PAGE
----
Free Tamiflu ends in April
The Centers for Disease Control yesterday said that as the flu season was past its peak and should continue to weaken, it would stop providing Tamiflu for free starting on April 10. Late last month, the center extended to the end of this month the offer of publicly funded Tamiflu to people with high fever for two consecutive days and those who live with the patient and have developed flu-like symptoms. As temperatures have gradually climbed and the number of reported cases of flu-like symptoms and severe flu has eased, the center said no further extensions of free Tamiflu were expected. However, people belonging to high-risk categories who contract the flu will continue to receive Tamiflu for free, it said.
Taipower defends actions
Taiwan Power Co (Taipower) on Sunday rejected accusations that employment of the state utility’s retired executives by its subsidiaries was illegal. Chinese Nationalist Party (KMT) Legislator Hsiao Ching-tien (蕭景田) on Saturday said that Taipower has for years arranged for its retired executives to be employed as board members or general managers at its subsidiaries. A shortage of talent is the main reason why people close to retirement age are offered employment by its subdiaries, Taipower official Huang Huei-yu (黃惠予) said. Minister of Economic Affairs Shih Yen--shiang (施顏祥) said that “while the conduct of Taipower is not illegal, it is inappropriate.” It is not a question of legality but a matter of public perception, another ministry official said. The law stipulates that retired public servants cannot receive both a monthly pension and a salary. Taipower is a state-owned firm in which retirees receive one-time lump-sum pension payments and is not
CLEAR BEFORE LEAVING: Two baby boys and a woman in her 30s tested negative before departing for Japan, but tests taken after their arrival came back postive Three Taiwanese tested positive for COVID-19 when they arrived in Japan earlier this month, the Central Epidemic Command Center (CECC) said yesterday as it reported a new imported case. Minister of Health and Welfare Chen Shih-chung (陳時中), head of the center, said that one of the three cases in Japan is a Taiwanese baby under the age of one, whose parents work in Japan. The infant came to Taiwan with his parents in January, and the parents paid for the family’s COVID-19 tests on Oct. 10 ahead of their planned return to Japan on Monday last week, he said. The boy and his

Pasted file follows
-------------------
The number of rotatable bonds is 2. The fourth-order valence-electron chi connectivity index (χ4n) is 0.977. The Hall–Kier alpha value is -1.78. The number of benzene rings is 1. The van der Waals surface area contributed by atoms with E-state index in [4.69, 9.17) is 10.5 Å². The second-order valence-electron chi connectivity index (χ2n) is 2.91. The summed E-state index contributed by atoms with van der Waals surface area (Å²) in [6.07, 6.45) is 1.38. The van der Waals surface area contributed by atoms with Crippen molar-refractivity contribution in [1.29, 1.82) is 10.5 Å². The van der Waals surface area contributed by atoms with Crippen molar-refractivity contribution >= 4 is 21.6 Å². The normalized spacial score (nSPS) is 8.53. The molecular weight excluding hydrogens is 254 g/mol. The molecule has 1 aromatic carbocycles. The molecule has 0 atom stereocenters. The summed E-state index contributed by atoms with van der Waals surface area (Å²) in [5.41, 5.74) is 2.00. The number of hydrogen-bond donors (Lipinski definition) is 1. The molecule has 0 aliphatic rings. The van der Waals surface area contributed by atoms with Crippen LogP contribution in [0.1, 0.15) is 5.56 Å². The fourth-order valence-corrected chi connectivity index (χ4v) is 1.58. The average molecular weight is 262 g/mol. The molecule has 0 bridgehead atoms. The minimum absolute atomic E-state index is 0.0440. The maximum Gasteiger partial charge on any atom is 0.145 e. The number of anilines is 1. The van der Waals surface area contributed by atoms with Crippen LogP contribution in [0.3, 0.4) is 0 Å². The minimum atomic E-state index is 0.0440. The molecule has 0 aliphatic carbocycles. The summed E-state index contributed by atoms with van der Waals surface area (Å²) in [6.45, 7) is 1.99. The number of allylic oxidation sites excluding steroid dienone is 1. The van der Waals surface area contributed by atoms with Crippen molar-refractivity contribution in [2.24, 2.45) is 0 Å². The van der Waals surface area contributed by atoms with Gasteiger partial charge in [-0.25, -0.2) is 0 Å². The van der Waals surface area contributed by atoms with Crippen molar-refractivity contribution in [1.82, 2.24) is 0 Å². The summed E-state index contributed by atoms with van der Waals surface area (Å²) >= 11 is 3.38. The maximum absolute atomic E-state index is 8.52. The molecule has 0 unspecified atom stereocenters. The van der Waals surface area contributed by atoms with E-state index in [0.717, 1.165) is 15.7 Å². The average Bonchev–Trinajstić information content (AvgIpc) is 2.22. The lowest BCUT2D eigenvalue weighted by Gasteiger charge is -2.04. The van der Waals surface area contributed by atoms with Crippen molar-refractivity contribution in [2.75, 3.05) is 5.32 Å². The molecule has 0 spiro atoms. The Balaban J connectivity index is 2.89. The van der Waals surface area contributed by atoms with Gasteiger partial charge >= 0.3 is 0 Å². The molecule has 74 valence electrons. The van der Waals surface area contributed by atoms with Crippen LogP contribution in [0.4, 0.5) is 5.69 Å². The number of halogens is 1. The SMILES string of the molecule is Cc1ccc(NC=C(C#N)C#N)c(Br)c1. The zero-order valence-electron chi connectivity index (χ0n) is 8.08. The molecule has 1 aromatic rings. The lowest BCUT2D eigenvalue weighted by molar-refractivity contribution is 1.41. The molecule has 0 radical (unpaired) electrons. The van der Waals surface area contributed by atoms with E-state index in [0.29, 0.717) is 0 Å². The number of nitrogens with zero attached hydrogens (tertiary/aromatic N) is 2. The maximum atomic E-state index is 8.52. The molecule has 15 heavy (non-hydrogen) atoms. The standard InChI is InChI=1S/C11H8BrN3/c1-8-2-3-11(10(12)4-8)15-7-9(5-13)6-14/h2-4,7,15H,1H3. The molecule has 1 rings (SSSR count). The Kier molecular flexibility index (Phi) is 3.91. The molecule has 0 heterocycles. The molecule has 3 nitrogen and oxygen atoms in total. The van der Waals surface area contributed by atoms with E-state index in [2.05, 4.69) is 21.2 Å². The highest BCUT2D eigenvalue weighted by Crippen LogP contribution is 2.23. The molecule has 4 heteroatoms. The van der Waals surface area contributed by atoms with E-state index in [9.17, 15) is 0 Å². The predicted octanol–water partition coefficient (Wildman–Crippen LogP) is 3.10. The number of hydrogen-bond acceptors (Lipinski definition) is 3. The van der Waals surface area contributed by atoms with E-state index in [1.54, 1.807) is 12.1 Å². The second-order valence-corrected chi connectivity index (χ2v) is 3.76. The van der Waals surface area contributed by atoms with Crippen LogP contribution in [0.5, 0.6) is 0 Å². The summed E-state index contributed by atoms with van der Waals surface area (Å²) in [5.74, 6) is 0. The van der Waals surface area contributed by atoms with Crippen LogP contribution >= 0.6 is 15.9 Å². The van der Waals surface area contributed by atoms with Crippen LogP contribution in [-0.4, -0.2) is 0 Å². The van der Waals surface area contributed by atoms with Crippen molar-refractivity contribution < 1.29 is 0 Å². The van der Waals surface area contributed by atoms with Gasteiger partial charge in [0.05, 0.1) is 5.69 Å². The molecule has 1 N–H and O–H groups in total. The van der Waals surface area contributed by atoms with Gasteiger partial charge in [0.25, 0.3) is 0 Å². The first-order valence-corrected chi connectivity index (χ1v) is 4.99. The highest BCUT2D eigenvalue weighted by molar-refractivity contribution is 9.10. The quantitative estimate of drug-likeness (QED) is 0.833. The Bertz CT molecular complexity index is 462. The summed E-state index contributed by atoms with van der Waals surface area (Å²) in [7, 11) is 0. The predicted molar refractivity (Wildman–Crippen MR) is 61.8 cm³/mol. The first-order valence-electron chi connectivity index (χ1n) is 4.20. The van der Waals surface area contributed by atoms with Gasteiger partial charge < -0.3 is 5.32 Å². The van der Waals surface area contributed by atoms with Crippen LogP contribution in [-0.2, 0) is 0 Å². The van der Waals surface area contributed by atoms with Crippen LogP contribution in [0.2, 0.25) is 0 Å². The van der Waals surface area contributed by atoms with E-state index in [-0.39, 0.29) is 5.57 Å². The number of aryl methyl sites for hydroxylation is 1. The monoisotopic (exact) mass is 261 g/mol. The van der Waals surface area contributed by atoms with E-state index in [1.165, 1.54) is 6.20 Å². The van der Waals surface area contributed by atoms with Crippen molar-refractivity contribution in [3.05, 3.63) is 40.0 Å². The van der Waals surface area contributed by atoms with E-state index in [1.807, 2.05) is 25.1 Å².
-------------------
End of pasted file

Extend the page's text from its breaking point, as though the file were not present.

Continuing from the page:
‘BACKED BY ENEMY’: CTi News is one of the few channels promoting unification, the New Party chairman said, while pro-Taiwan groups called it a propaganda outlet Pan-blue camp supporters yesterday lodged a protest at the National Communications Commission (NCC) against what they say is a possible move by the government to shut down CTi News, adding that politics should not interfere with freedom of the press. Protesters included representatives from the New Party, the Blue Sky Action Alliance, the 333 Political Party Alliance and other pan-blue groups. “We stand here today because CTi News is one of the few media outlets in Taiwan that is still willing to give groups supporting unification with China a voice. If the news channel is gone, there would only be
NEW YEAR’S EVE: Examples from South Korea and Japan show that 15 local COVID-19 infections could emerge in a short period if measures are not taken The Taipei City Government would cancel its New Year’s Eve Party and all large events if 15 or more confirmed cases of COVID-19 are reported in the city within a week, Taipei Mayor Ko Wen-je (柯文哲) said yesterday. Addressing the Taipei Cross Border E-Commerce Annual Convention, Ko said the COVID-19 pandemic has brought many uncertainties to society, and that e-commerce is on a path of no return and would continue to grow. Many countries have not effectively controlled their COVID-19 outbreaks, and although Taiwan implements strict border controls and there have been few inbound passengers, the pandemic is unlikely to end soon,
The Democratic Progressive Party (DPP) yesterday accused CTi News of trying to mislead the public by publishing a half-page advert claiming that the party interfered in the National Communications Commission’s (NCC) review of its application for a license renewal. CTi News is distorting the commission’s review process by painting it as a political conflict and turning it into a smear campaign against the DPP, party spokeswoman Yen Juo-fang (顏若芳) said. “The NCC is an independent body, which carries out reviews and makes decisions based on its members’ professional expertise, as well as regulations and legal requirements governing media operations,” Yen said. “We condemn